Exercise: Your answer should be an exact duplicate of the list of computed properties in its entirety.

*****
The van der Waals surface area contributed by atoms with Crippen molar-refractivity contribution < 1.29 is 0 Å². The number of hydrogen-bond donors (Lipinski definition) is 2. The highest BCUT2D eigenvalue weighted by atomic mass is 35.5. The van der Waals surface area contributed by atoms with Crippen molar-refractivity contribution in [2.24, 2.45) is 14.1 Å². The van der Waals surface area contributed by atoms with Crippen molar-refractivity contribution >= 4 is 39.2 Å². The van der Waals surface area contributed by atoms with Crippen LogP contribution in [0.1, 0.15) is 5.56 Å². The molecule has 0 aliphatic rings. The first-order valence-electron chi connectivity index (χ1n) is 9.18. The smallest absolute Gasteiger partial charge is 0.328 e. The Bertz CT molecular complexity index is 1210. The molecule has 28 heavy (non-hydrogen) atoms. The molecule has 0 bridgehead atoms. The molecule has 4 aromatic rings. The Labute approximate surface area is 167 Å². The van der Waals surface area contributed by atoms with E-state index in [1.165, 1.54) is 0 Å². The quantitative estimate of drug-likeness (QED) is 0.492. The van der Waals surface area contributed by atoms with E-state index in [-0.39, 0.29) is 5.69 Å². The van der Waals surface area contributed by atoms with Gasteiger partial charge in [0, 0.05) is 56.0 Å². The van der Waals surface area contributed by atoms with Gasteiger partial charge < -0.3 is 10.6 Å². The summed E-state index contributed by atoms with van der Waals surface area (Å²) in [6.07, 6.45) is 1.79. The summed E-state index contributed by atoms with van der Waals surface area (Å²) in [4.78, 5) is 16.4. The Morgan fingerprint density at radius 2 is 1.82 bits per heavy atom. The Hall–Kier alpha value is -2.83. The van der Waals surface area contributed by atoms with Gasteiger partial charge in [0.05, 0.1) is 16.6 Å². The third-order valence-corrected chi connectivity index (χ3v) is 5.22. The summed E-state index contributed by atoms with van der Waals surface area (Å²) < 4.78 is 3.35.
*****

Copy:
The van der Waals surface area contributed by atoms with Crippen molar-refractivity contribution < 1.29 is 0 Å². The number of hydrogen-bond donors (Lipinski definition) is 2. The highest BCUT2D eigenvalue weighted by atomic mass is 35.5. The van der Waals surface area contributed by atoms with Crippen molar-refractivity contribution in [2.24, 2.45) is 14.1 Å². The van der Waals surface area contributed by atoms with Crippen molar-refractivity contribution >= 4 is 39.2 Å². The van der Waals surface area contributed by atoms with Crippen LogP contribution in [0.1, 0.15) is 5.56 Å². The molecule has 0 aliphatic rings. The first-order valence-electron chi connectivity index (χ1n) is 9.18. The smallest absolute Gasteiger partial charge is 0.328 e. The Bertz CT molecular complexity index is 1210. The molecule has 28 heavy (non-hydrogen) atoms. The molecule has 0 bridgehead atoms. The molecule has 4 aromatic rings. The Labute approximate surface area is 167 Å². The van der Waals surface area contributed by atoms with E-state index in [1.165, 1.54) is 0 Å². The quantitative estimate of drug-likeness (QED) is 0.492. The van der Waals surface area contributed by atoms with E-state index in [-0.39, 0.29) is 5.69 Å². The van der Waals surface area contributed by atoms with Gasteiger partial charge in [0, 0.05) is 56.0 Å². The van der Waals surface area contributed by atoms with Gasteiger partial charge < -0.3 is 10.6 Å². The summed E-state index contributed by atoms with van der Waals surface area (Å²) in [6.07, 6.45) is 1.79. The summed E-state index contributed by atoms with van der Waals surface area (Å²) in [4.78, 5) is 16.4. The Morgan fingerprint density at radius 2 is 1.82 bits per heavy atom. The Hall–Kier alpha value is -2.83. The van der Waals surface area contributed by atoms with Gasteiger partial charge in [0.05, 0.1) is 16.6 Å². The third-order valence-corrected chi connectivity index (χ3v) is 5.22. The summed E-state index contributed by atoms with van der Waals surface area (Å²) < 4.78 is 3.35.